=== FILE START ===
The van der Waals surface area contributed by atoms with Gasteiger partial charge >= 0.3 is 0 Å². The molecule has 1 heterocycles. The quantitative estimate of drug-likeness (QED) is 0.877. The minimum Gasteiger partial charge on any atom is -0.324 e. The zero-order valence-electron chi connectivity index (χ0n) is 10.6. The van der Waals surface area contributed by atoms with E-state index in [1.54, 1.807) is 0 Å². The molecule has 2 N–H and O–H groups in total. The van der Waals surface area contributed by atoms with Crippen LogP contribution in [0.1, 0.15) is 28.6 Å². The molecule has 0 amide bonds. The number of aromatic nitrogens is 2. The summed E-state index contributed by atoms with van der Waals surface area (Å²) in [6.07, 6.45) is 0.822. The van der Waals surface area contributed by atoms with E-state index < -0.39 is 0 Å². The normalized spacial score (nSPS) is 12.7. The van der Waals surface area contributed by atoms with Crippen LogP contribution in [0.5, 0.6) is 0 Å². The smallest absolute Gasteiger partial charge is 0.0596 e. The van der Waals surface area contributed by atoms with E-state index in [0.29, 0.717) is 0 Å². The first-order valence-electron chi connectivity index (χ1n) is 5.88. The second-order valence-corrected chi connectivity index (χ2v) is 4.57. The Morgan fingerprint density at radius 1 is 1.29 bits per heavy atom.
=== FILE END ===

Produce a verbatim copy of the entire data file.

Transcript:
The van der Waals surface area contributed by atoms with Gasteiger partial charge >= 0.3 is 0 Å². The molecule has 1 heterocycles. The quantitative estimate of drug-likeness (QED) is 0.877. The minimum Gasteiger partial charge on any atom is -0.324 e. The zero-order valence-electron chi connectivity index (χ0n) is 10.6. The van der Waals surface area contributed by atoms with E-state index in [1.54, 1.807) is 0 Å². The molecule has 2 N–H and O–H groups in total. The van der Waals surface area contributed by atoms with Crippen LogP contribution in [0.1, 0.15) is 28.6 Å². The molecule has 0 amide bonds. The number of aromatic nitrogens is 2. The summed E-state index contributed by atoms with van der Waals surface area (Å²) in [6.07, 6.45) is 0.822. The van der Waals surface area contributed by atoms with E-state index < -0.39 is 0 Å². The normalized spacial score (nSPS) is 12.7. The van der Waals surface area contributed by atoms with Crippen LogP contribution in [0.5, 0.6) is 0 Å². The smallest absolute Gasteiger partial charge is 0.0596 e. The van der Waals surface area contributed by atoms with E-state index in [0.29, 0.717) is 0 Å². The first-order valence-electron chi connectivity index (χ1n) is 5.88. The second-order valence-corrected chi connectivity index (χ2v) is 4.57. The Morgan fingerprint density at radius 1 is 1.29 bits per heavy atom.